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Europe Top News and Analysis Germany

  • The enthusiasm for Germany's economic growth is overdone and the country's savings plan is "fatal," Noriel Roubini, economist and chairman of Roubini Global Economics told a Germany magazine.

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    Vintage or antique timepieces can fetch extraordinary prices, but they better possess unique and still functional features, be in scarce supply, carry a distinguished brand name and be in near-mint condition.

  • The high prices and low yields of long-dated government bonds would only be worthwhile if the economy was in depression and investors should get out of the assets now, Robin Griffiths, technical strategist at Cazenove Capital, told CNBC Monday.

  • Greece

    As the government of Prime Minster George Papandreou struggles to get the nation’s financial house in order — reducing the size of its bloated civil service, chasing after tax evaders and overhauling its pension system — it has also begun to tackle a much less talked about problem: the cozy system of “closed professions” that has existed here for decades, costing the economy billions of dollars a year.

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    German companies have complained about state-owned Chinese rivals landing an increasing number of contracts in eastern Europe and central Asia by means of “price-dumping, aggressive financing and generous risk-guarantees” from Beijing.

  • The policy of easy money has created the current bull market for bonds, but investors should tread carefully ahead of the Federal Open Market Committee's meeting next month, Christian Gattiker, global investment strategist and head of research at Julius Baer, told CNBC Friday.

  • Expectations of a second round of asset-buying, or quantitative easing, implemented by the Federal Reserve are nothing but good news for the stock market, Simon Maughan, co-head of European equities at MF Global, told CNBC.

  • A small rise in inflation may trigger a correction for the bond market, as too many investors have piled in, Roman Scott, managing director at Calamander Capital, told CNBC Monday.

  • Euro bills in hand

    The euro will keep rising and will likely end the year at up to $1.50, as the European Central Bank pursues a highly deflationary policy, despite buying euro-denominated bonds, economist Warren Mosler, founder and principal of broker/dealer AVM, told CNBC.com.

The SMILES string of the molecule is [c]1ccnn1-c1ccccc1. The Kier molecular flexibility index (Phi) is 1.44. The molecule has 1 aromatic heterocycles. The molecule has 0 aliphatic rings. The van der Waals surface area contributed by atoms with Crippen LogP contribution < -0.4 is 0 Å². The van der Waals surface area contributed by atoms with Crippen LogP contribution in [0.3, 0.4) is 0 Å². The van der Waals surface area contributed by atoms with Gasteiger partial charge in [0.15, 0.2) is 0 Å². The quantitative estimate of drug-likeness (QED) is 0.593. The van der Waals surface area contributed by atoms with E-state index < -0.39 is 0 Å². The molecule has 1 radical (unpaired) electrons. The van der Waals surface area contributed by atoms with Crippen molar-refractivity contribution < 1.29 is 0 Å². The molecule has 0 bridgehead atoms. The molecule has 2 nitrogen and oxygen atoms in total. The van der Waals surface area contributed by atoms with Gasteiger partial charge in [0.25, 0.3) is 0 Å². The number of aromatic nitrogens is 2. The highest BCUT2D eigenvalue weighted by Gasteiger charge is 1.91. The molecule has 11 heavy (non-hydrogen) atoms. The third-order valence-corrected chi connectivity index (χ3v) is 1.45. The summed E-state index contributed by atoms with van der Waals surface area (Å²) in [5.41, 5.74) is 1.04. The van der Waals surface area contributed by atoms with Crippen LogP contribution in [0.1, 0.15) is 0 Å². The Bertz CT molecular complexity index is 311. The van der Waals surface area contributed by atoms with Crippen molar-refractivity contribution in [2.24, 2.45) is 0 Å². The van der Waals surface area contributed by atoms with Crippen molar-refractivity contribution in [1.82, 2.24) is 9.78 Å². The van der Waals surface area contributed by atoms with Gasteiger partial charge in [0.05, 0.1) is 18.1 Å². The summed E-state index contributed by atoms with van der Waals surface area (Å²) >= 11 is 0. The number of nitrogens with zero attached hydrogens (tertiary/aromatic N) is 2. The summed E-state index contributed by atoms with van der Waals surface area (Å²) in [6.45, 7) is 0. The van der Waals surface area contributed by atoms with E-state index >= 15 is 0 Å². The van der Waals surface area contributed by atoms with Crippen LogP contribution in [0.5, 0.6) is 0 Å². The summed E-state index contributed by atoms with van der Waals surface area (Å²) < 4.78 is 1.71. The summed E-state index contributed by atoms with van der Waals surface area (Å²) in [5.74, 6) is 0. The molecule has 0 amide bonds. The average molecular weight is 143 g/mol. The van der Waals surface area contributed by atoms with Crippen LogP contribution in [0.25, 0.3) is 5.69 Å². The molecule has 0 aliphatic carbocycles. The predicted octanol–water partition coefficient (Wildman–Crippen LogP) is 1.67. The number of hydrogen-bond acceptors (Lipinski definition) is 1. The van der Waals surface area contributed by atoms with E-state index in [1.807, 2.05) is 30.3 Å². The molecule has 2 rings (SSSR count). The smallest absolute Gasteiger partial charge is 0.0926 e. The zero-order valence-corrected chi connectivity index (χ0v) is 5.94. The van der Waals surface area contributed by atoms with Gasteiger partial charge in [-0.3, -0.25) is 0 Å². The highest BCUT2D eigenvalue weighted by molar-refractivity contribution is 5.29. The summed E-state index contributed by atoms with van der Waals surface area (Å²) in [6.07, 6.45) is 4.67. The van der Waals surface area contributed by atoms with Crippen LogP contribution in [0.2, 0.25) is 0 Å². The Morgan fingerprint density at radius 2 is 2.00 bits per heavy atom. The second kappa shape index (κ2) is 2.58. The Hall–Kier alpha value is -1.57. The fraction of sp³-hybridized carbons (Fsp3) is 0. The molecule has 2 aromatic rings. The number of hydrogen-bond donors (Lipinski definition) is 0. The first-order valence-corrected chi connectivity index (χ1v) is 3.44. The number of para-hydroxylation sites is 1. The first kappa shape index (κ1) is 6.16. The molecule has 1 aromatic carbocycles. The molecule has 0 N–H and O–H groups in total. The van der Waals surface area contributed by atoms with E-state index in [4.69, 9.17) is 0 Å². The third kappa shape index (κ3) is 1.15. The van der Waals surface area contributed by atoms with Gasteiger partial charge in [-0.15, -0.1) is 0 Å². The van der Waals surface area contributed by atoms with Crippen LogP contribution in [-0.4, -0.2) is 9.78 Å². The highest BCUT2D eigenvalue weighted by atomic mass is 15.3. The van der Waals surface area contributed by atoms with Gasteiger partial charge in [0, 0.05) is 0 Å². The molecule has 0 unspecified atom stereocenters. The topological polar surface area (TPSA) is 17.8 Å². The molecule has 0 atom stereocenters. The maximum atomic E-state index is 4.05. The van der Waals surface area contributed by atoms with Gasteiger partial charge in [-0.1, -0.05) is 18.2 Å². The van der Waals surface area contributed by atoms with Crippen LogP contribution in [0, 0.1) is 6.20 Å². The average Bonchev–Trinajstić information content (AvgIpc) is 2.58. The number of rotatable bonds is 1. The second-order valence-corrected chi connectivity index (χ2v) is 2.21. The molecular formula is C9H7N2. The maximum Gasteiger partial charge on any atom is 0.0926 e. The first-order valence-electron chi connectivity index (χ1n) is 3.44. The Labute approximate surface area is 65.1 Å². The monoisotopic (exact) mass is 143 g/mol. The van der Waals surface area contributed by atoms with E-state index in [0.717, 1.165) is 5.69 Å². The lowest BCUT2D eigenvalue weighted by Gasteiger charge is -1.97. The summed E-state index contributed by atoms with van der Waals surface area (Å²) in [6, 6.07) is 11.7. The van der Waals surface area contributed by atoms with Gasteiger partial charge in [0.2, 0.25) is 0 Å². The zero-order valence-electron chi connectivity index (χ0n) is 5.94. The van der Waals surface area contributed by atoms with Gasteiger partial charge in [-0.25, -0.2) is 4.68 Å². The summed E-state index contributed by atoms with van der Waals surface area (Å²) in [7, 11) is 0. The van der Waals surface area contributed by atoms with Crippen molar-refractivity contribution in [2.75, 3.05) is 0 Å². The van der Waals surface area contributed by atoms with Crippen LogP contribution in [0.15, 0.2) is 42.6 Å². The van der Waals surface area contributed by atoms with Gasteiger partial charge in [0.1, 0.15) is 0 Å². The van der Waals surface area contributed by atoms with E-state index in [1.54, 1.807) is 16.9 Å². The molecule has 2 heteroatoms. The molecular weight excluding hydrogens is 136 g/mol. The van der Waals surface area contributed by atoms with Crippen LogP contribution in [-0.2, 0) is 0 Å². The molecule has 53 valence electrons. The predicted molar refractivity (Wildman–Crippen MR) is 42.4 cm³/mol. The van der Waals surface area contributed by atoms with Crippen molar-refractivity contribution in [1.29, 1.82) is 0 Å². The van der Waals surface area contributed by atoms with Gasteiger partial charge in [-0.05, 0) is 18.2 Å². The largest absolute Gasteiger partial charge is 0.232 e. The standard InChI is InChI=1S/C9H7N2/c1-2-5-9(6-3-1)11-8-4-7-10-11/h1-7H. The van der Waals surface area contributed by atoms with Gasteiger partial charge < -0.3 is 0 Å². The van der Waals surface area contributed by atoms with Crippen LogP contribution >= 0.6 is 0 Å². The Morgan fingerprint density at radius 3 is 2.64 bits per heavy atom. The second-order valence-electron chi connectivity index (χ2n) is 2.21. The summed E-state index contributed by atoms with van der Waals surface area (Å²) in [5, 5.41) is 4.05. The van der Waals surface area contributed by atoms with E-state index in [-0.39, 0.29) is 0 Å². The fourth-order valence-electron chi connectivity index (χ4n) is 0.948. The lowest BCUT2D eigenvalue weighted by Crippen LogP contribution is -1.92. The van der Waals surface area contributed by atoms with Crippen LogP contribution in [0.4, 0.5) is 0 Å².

• The Dow Jones Industrial Average is unlikely to move much higher than its current level as a long-term "diamond" pattern is signalling weakness ahead, Chris Zwermann, global strategist at Zwermann Financial, told CNBC Wednesday.

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    The State Department travel alert issued on Sunday in response to reports of a threat by Al Qaeda was anything but precise.

  • Talk of a "death spiral" for the euro isn't taking the political will of euro-zone members and any breakup is unlikely, despite the talk of economists such as Nobel Laureate Joseph Stiglitz, Sean Corrigan, chief investment strategist for Diapason Commodities Management, told CNBC Monday.

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    Europe faces an important challenge in creating greater awareness of the importance of a stable currency, but to achieve that goal, its citizens will need to grow more attached to the euro, Otmar Issing, former European Central Bank chief economist, told CNBC.

  • Investors expect Federal Reserve Chairman Ben Bernanke to print more money as the growth rate remains too low, and this is the reason behind the very strong rally in September, Philippe Gijsels, a strategist with BNP Paribas Fortis, told CNBC.com Friday.

  • If a global double dip happens, the downside on corporate junk is much more daunting than it is for sovereign debt.

  • The sovereign debt crisis, wrecking havoc on some periphery euro zone member states, could turn out to be a positive for many core European counties, Karen Olney, chief European equity strategist at UBS, told CNBC Wednesday.

  • New EU banking regulation must focus on institutions’ individual business models, rather than simply their size, Jacques de Larosière, co-president of think tank Eurofi told CNBC.

  • Stocks closed higher for a fourth straight week Friday, extending a September rally with huge daily gains fueled by optimism over the future direction of the economy  Caterpillar and Alcoa rose, Oracle fell.

  • Stocks were on track to end significantly higher Friday and for the fourth straight week as traders began to gain more confidence in the future health of the economy.  Caterpillar and Alcoa rose, Oracle fell.

  • Stocks continued to surge Friday morning after a boost in durable goods orders and news that the rate of sales of new homes was unchanged from July.  Caterpillar and Alcoa rose.